She was nominated to the England Hockey Player Pathway and attended regional sessions throughout the summer at Durham and was selected for the England High Performance weekend which introduces young player to the routines of an international training camp.
Emilia was unable to attend Friday’s event and her award was picked up by her mother, Caroline, on her behalf.
Top junior team was Berwick Academy badminton, made up of Rhonwen Arthur, Felicity Franks, Katy Lauder, Kara Yule and Jessica Bagley.
They retained their County Championship without the loss of a game and were regional runners-up of the Centre Parcs national competition.
One of the other nominations in this category was Lowick Falcons U12s (football), who won the Glendale League and were winners of their Fair Play trophy. As a result of this they were selected as the first recipients of the Sport Berwick Fair Play trophy as well.
“Sportsmanship and fair play is something we really want to encourage,” said Dave Pick, “which was why we hit on the idea of launching this award.”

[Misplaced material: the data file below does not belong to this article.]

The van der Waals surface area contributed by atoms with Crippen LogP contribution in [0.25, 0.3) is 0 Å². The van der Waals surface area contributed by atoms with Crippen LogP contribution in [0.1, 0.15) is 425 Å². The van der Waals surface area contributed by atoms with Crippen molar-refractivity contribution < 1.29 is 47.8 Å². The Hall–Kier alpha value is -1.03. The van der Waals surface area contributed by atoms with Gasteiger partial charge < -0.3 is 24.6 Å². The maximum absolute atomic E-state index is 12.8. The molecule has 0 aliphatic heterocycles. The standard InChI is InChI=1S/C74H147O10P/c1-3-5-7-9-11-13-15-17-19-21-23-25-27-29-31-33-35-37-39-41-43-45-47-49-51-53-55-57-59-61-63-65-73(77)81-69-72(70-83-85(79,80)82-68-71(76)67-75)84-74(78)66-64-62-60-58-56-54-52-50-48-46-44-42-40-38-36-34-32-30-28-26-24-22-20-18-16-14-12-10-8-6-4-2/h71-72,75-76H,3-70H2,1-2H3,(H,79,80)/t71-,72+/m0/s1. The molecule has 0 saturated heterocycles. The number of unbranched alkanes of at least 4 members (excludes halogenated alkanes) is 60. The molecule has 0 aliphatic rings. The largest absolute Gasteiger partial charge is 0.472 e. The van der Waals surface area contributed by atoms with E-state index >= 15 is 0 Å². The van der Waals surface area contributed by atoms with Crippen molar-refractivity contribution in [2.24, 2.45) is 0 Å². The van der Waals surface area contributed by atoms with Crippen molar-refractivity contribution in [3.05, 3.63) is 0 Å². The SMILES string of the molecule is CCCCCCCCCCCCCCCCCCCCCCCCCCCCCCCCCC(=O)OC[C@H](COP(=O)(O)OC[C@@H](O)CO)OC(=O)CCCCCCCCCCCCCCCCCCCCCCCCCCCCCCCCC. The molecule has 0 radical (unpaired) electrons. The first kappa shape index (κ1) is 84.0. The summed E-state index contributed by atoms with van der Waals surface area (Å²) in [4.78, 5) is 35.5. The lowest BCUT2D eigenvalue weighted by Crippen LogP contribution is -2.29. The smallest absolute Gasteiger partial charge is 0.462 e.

This year the disabled award was extended to include support as well as competition, and the winner was Steve Nutt for disabled cricket.
Steve is well known in local cricketing circles for his involvement with a tillside and Northumberland county.
Not satisfied with coaching talented youngsters, Steve wanted cricket to be accessible to all so he trained to obtain a coaching award in disability cricket.
This allowed him to deliver inclusive cricket sessions and table cricket into both mainstream and special schools to disabled children.
Throughout 2012 Steve worked with the Grove School delivering sessions in their afterschool sports club.
Not satisfied with just delivering the sessions Steve then went on to identify talented students within the school and tutored them to become cricket leaders so they help organise and develop sessions to their peers.
Coach of the Year was Daniel Mulholland (badminton).